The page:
I’ve been re-reading bits of Alexis de Tocqueville’s Democracy in America over this Christmas break and thought I’d share this quote today.  I read it as we awaited the Christmas Eve passing of the Senate healthcare reform bill.   As the bill continues its march to President Obama’s desk, despite Americans’ disgust and disapproval, it’s a good quote to consider.

[de Tocqueville was a Frenchman who came to America in 1831 to observe and evaluate democracy in practice.  He remained in the United States for a mere 9 months, but his astute observations make his work one-of-a-kind.  You will probably hear me reference this work again in a future blog post.  On the whole, he liked the system and defended Americans — I especially like the chapter, “The Example of the Americans Does Not Prove That a Democratic People Can Have No Aptitude and No Taste for Science, Literature, or Art” … although I don’t know what he would say today.]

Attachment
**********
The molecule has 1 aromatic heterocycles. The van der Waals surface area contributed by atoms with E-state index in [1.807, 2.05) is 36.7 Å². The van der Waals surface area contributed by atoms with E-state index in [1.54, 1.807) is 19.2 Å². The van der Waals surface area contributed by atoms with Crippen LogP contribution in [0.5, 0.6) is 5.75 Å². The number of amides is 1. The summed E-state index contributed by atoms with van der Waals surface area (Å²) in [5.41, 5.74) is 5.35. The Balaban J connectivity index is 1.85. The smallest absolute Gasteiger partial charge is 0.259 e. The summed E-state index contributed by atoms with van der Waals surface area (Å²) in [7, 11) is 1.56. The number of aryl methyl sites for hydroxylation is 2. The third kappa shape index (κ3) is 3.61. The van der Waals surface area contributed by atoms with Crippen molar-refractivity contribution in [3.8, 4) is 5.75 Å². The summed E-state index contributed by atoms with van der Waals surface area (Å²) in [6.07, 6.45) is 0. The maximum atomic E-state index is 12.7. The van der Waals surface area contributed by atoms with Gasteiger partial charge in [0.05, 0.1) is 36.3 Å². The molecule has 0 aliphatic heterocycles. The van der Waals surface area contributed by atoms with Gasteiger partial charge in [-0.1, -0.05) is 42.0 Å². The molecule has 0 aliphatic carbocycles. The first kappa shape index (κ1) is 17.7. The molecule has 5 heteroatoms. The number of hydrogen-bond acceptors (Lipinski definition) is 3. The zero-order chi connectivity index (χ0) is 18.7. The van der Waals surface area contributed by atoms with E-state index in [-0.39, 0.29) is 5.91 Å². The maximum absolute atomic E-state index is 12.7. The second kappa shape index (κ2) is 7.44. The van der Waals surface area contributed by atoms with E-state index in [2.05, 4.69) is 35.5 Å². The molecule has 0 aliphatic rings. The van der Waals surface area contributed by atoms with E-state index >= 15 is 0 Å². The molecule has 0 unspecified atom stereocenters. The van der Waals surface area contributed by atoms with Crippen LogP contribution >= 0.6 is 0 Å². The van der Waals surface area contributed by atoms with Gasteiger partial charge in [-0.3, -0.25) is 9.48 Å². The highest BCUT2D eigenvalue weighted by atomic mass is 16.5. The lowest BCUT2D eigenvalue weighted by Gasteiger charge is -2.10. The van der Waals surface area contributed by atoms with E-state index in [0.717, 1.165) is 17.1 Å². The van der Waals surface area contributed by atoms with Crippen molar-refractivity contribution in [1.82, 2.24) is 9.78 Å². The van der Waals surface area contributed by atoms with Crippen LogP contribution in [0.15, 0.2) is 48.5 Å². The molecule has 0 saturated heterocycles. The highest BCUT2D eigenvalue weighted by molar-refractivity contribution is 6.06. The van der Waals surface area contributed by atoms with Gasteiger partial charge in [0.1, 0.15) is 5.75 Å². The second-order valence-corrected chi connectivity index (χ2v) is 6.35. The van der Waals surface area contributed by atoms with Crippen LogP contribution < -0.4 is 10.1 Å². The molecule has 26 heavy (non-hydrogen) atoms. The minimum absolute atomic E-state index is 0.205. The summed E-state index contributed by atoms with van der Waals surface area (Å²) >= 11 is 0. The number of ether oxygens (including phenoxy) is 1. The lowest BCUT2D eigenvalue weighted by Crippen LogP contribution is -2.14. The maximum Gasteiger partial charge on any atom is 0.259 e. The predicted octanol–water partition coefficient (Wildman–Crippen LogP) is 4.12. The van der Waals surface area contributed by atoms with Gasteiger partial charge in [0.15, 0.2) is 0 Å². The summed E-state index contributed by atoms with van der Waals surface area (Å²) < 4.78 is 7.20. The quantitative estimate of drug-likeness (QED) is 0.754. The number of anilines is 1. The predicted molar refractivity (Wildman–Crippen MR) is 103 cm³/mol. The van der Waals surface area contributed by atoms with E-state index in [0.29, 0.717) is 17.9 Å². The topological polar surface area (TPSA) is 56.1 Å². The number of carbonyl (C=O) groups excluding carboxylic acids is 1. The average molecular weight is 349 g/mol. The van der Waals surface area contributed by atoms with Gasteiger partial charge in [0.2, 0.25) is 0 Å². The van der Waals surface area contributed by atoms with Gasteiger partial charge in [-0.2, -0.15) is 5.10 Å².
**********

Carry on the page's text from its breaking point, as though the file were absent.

The quote of the day does not actually come for de Tocqueville himself, but from Thomas Jefferson, whom he quotes in his chapter on the danger of the tyranny of the majority and its consequences.

“The executive power in our government is not the only, perhaps not even the principal, object of my solicitude.  The tyranny of the legislature is really the danger most to be feared, and will continue to be so for many years to come.”

What would Mr. Jefferson say today?

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